PORTLAND, OR - APRIL 29: Doc Rivers of the Los Angeles Clippers has some words with referee Sean Wright #4 in the first quarter of Game Six of the Western Conference Quarterfinals during the 2016 NBA Playoffs at the Moda Center on April 29, 2016 in Portland, Oregon. NOTE TO USER: User expressly acknowledges and agrees that by downloading and/or using this photograph, user is consenting to the terms and conditions of the Getty Images License Agreement. (Photo by Steve Dykes/Getty Images)
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Pop quiz: Which team complains the most to the referees in the NBA?

You probably answered “the Clippers.” Most fans do. So do most NBA referees — And everyone else. Which is why after a recent loss to Golden State, veteran Marreese Speight (a Warrior last season) pointed to the Clippers complaining about the officiating as part of the problem.

He went on to say that the scouting report is you can get in the Clippers’ heads by knocking them around a little. Which seems pretty obvious when you watch teams play them. Shockingly, Clippers coach Doc Rivers disagrees with that. Via NBCLosAngeles.com.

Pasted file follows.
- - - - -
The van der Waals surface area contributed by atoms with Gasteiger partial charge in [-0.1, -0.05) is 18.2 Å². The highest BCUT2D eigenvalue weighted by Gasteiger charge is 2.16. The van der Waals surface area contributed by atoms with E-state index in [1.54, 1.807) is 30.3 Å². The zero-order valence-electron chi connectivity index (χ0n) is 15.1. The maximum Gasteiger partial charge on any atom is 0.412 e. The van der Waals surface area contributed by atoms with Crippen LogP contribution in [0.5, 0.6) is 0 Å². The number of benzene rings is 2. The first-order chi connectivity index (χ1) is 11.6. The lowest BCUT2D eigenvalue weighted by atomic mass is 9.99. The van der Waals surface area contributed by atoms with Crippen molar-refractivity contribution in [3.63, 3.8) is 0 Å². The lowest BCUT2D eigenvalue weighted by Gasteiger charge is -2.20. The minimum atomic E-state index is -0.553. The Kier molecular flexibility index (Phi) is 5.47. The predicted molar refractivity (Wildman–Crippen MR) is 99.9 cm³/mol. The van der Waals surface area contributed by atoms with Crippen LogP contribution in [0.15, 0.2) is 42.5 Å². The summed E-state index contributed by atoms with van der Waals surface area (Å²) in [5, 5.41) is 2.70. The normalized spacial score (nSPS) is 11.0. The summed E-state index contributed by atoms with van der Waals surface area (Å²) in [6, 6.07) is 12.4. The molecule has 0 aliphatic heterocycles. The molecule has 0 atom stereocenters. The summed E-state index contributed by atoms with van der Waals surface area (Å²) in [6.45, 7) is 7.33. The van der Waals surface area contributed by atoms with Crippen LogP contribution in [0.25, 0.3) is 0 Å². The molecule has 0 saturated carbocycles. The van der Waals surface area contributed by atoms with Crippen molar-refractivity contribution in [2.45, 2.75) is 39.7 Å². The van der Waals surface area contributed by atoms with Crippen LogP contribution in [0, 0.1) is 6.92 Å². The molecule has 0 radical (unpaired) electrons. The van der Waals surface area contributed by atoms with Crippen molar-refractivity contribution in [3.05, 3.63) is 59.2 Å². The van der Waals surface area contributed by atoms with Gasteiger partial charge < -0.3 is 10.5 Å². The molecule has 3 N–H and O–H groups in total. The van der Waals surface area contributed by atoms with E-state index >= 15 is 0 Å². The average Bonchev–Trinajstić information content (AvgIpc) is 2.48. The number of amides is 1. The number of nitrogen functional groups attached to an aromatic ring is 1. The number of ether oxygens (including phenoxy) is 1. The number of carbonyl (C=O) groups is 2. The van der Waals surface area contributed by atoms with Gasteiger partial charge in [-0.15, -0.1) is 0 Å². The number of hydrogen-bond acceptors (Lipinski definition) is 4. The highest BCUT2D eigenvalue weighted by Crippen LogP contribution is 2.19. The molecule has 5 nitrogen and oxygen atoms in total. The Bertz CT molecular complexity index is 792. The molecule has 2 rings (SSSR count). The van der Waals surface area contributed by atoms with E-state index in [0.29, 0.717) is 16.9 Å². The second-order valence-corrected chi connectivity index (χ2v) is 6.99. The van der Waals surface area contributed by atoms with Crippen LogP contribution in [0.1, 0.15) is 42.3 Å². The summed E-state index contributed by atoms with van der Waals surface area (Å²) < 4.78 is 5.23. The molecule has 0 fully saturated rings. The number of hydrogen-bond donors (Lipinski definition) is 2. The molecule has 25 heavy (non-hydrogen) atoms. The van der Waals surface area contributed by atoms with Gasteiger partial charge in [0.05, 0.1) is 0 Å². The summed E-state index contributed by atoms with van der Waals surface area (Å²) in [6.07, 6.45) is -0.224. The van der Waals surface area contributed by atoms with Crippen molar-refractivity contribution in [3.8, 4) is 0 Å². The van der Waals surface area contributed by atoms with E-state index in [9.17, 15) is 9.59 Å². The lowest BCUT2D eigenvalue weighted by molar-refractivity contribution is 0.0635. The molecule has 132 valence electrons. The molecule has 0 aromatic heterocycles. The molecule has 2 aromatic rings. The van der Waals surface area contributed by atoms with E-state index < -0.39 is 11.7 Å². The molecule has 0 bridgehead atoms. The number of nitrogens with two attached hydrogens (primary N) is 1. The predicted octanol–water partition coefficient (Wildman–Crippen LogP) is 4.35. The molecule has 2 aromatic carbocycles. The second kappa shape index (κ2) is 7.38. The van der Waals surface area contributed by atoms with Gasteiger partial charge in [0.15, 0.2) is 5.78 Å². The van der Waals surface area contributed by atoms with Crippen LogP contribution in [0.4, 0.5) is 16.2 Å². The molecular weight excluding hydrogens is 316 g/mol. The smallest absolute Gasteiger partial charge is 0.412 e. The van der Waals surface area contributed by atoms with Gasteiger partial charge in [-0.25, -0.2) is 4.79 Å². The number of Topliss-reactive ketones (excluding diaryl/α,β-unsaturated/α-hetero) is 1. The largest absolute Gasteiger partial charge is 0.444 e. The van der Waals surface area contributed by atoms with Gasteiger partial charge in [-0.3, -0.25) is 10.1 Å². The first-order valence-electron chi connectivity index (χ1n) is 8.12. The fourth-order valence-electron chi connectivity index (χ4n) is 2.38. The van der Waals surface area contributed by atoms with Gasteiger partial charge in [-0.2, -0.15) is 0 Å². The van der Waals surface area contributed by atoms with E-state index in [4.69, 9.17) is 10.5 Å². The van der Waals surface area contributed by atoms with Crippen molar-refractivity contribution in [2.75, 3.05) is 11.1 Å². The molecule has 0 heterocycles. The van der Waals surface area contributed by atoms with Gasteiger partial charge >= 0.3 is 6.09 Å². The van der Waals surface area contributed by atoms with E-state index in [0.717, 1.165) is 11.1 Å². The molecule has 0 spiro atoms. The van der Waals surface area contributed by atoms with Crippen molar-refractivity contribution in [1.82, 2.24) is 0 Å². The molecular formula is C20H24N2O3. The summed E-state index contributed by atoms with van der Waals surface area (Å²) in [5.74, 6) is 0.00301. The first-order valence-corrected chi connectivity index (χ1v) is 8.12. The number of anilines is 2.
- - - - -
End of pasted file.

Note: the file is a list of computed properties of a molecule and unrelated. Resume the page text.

“The officiating thing, I don’t think, is our issue. I will say that,” said Rivers about the technical fouls. “If that were the problem, then, Golden State would be struggling. They’ve been No. 2 the last two years in techs, too. I think we need to point fingers in another direction than that.”

Doc may not like it, but Speights is right.

The Warriors do complain too much, but they also have a ring so more is forgiven. The problem for the Clippers is that reputation for complaining starts with Rivers — he complains as much or more than any coach in the league. Then it filters down through Chris Paul and Blake Griffin.

Is it fair that more is forgiven with winning? Moot question. Welcome to America. The Clippers complain a lot and have yet to get past the second round with this core. And at times there standing there complaining to the referees does get in the way of them getting back into defense, and they seem to go in a funk.

Want to prove all that wrong? Win. In the playoffs.